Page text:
December 27, 2013 at 6:07 pmPalominoParty Original PosterTopics Started: 1Replies Posted: 0
Okay, my pony is being a bit odd. When I ride her she sorta goes HER way, not MY way. She Takes a couple steps then stops and sits there, sometimes she will buck and kick when I kick her. Sometimes at the most gentle kicks. She has never been this way before when I have rode her and she doesn’t respond to the right rein well but will respond to the left rein. Sometimes I feel her tensing up when I use the right rein like she is going to buck.
Can someone help me please?
~Samantha, Princess, and Rooster.December 27, 2013 at 7:22 pmEquineMelodyTopics Started: 6Replies Posted: 29
Sounds like something could be physically wrong, if she’s never done this before. Check her tack- saddle, bit, bridle, everything, make sure it’s fitting properly. If it is, or if you’re not entirely sure, get your vet out and have him/her check your pony’s teeth, back, check for ulcers, and everything else to see if there’s any problem. Tell your vet that she’s tensing up and refusing to go to the right more than she is the left, along with everything else she’s doing. Since she’s never done anything like this before, it sounds like there’s probably something physically wrong with her.
If she checks out 100% fine, though, then I would say, as soon as she starts to tense up, before she bucks, not after, take her and circle her tightly. Start out with 3 circles, then if she starts to buck again, up it to 5, then if she does it again, up the amount of circles you do again, even if you get all the way up to 50+ circles. The idea of doing that is, if you start out small amounts and get larger amounts, she’ll learn to respond to the smallest of pressure, rather than the biggest, which is better for you and her, and it will teach her to behave and do what you ask, when you ask, because she’ll know if she doesn’t, then more pressure and more work lies ahead. However, the key is to catch it before she gets too far ahead in her mind and starts bucking, because then she’s in that mindset of “yeah I’m the boss I’m gonna do what I want!” and it’s much harder to get a horse out of that mindset, than it is to get them out of a mindset of “hmm, I think I’m going to buck…” if you know what I mean? Like with my horse, I have to catch him before he actually does what I know he’s about to do, otherwise it’s much harder and often useless to try and teach him to behave if he gets in too dominant of a mindset. Of course, don’t become paranoid, but really learn the signs when your pony is about to buck or do anything, and catch it before she does. Also, always circle her to the left. Since she’d rather go left than right, make going to the left hard, and make going to the right easy and relaxing. Then she’ll learn “hey, it’s easier if I just go right…”. Oh and, when she stops and refuses to move, you can circle her then, too.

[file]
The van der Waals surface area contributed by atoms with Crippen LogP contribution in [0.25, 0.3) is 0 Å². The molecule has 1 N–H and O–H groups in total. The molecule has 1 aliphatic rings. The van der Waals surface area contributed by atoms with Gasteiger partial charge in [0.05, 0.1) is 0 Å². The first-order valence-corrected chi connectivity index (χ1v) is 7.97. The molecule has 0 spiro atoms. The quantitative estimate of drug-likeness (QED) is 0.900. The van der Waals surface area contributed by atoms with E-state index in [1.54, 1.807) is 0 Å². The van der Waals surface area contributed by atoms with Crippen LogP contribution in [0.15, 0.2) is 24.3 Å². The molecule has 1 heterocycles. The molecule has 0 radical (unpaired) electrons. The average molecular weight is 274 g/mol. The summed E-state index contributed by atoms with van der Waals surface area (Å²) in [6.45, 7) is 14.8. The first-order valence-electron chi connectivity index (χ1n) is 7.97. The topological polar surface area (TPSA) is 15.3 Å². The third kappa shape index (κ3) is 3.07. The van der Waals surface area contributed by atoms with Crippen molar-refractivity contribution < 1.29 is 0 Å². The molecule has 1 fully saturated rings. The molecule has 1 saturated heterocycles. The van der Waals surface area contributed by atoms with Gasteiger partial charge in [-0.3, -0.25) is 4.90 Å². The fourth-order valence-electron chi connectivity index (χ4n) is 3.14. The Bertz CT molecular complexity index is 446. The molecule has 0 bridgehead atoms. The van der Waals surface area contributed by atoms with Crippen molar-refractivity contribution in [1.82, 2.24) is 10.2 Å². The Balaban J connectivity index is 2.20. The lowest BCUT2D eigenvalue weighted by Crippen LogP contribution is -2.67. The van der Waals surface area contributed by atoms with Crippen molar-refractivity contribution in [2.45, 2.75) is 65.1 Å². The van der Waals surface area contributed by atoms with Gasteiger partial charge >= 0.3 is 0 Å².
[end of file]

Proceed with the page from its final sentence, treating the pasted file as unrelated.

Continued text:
But again, only do all of this after you get the vet out and she and your tack checks out okay.January 4, 2014 at 10:41 amNinaJDTopics Started: 8Replies Posted: 139
tack and teeth.
Have you had her wolf teeth pulled?
My aunts pony was doing similar things and it turned out her wolf teeth were bothering her when the bit was in her mouth, more so on one side.
"Take the time it takes, so that it takes less time."
"Expect a lot, accept a little, reward often."
Pat ParelliJanuary 6, 2014 at 8:55 pmIrishMelodyTopics Started: 7Replies Posted: 27
Do you ride in an arena? Does she do this behavior in a certain spot in the arena, next to the gate or in one corner? My sister had a gelding who would do the stopping, bucking behavior at just one end of the arena. As long as you avoided that bottom third, he was fine, a dream to ride. If by some miracle you got in that third, hijinks ensued. Not sure what it was, shadows or maybe a bad memory of the end of the arena.
Does the behavior coincide with her hormones? My mare sometimes does this same behavior the week before she goes into heat. We don’t have an arena, so I hack around our three acre yard. She will drag me up to the barnyard and stand there and ignore my kicks, clicks, kisses, reins in both directions. She simply turns her head and looks at me. I will sit there for awhile and sometimes she gets upset that I don’t get off and let her have her way. I can tell she is annoyed because she stomps her hind right. This is when I get off her, lead her to the other side of the yard, get back on and keep her working in small-medium circles away from the barn.
You mention she resists the right rein. I would second the motion to have her teeth looked at and get her vetted, but also try some massage or stretching techniques on her poll and neck. There is an article in the latest Practical Horseman (or Equus. I have a stack of magazines and read them all in one sitting.) about it. I have done some of the stretches with my gelding and he has become much more willing to move.
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